Saturday, September 17, 2011
Red Riding Hood (2003)
Jenny is a young girl left to her own devices in Rome after her father is killed, and step-mother leaves for whatever reason meets her fancy at the time. She sees this as the perfect opportunity to bring Rome a bit of street level justice with the help of her canine friend, "George". Unfortunately, a crush on her tutor, and her meddling grandmother are in the way of her dispensing her special kinda of justice...
At first glance, you would expect the title to refer to a more direct adaptation of the story of Little Red Riding Hood... but you'd be wrong. There are references to the story, but they aren't a major part of the story. There is a grandmother, and Jenny does wear a hood- though it's black with red gloves and rubber boats, and there is a "big bad wolf" in the form of "George". Beyond that, the story is nothing similar to the familiar fairy tale.
This Italian horror movie is actually quite enjoyable. Starting with the acting, Susanna Satta as Jenny showed talent. It was interesting to watch her character go from a nice, innocent look one moment to one of petulance and rage the next. She gave the character charm and poise, making the character in some ways more mature than her age would make you think. She also brought a calm, detached malice to the character as well. I would like to see what other films she's been in to see how her acting grows with experience. Rose, the grandmother whose played by Kathleen Archebald was also great as well. She expressed the sort of exasperation that older people have with young people excellently. You could also feel the anguish and horror her character felt as Jenny's actions take her to a dark hole in life. Just marvellous. I also have to say that Robert Purvis did well as Tom- Jenny's tutor. Even though he really didn't get much in the way of screen time, he helped greatly in the scenes that brought out the girlish side of Jenny... and he takes a hit to the head pretty good too. Now, one character that didn't get any lines at all- but still served an important role, was that of "George". Without saying a word, Fabio Sonnino and Simone Dipascasio brought this character to sinister, silent life beautifully. I was really impressed by them. In some ways, it reminded me of how Nick Castle was able to give Michael Meyers in "Halloween" that silent, deadly aura without saying anything. Great!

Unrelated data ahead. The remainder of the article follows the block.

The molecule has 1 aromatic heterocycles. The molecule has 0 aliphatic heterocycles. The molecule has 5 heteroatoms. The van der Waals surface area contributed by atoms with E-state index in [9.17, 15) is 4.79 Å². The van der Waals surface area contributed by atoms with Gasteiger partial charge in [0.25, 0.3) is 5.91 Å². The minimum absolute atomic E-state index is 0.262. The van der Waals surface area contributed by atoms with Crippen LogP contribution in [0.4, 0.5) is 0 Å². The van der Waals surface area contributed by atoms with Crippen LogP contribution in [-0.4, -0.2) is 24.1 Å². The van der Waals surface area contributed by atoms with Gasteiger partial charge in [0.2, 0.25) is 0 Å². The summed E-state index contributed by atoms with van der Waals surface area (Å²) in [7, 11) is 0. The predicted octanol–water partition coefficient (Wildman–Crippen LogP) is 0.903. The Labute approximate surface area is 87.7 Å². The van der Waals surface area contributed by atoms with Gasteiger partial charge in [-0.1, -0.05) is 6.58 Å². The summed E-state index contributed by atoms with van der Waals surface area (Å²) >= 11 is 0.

Of course, "George" was assisted by the great costume used. It was simple, but worked artistically. Black hooded raincoat, red gloves, and red rubber boots with a stylized wolf mask. I loved it. In fact, if I could find or make the same sort of mask, I would dress as "George" for Halloween. Heck, I may just have to start a hunt for a reproduction of the mask...
There is some really good camera work in this movie too. The director, Giacomo Cimini, mixes in close-ups of the rubber boots, and gloves with wider shots of the victim with skill and creativity. There aren't a lot of unique angles used, but with the mixture of close-ups and wider shots, he didn't need to use a lot of weird angles to build the mood and pace of the story. The composition of the scenes are well thought out and artistic as well. There are some shots that I would love to take still frames from and use as posters on my wall.
"Red Riding Hood" also has a decent story as well- fairly unique and interesting. It was well written and paced. You came to like the characters- especially Jenny and George, and I found myself thinking about how she might mete justice on the next law breaker. It's not super deep, but entertaining. My only complaint with the movie is how it ends. The end is a bit jarring as it veers off into an entirely different sub-genre of horror and tone, leaving me with my head tilted in puzzlement going, "What the...?"
I would certainly watch this film again, but because of the ending, I'm forced to place "Red Riding Hood" in "The Bad".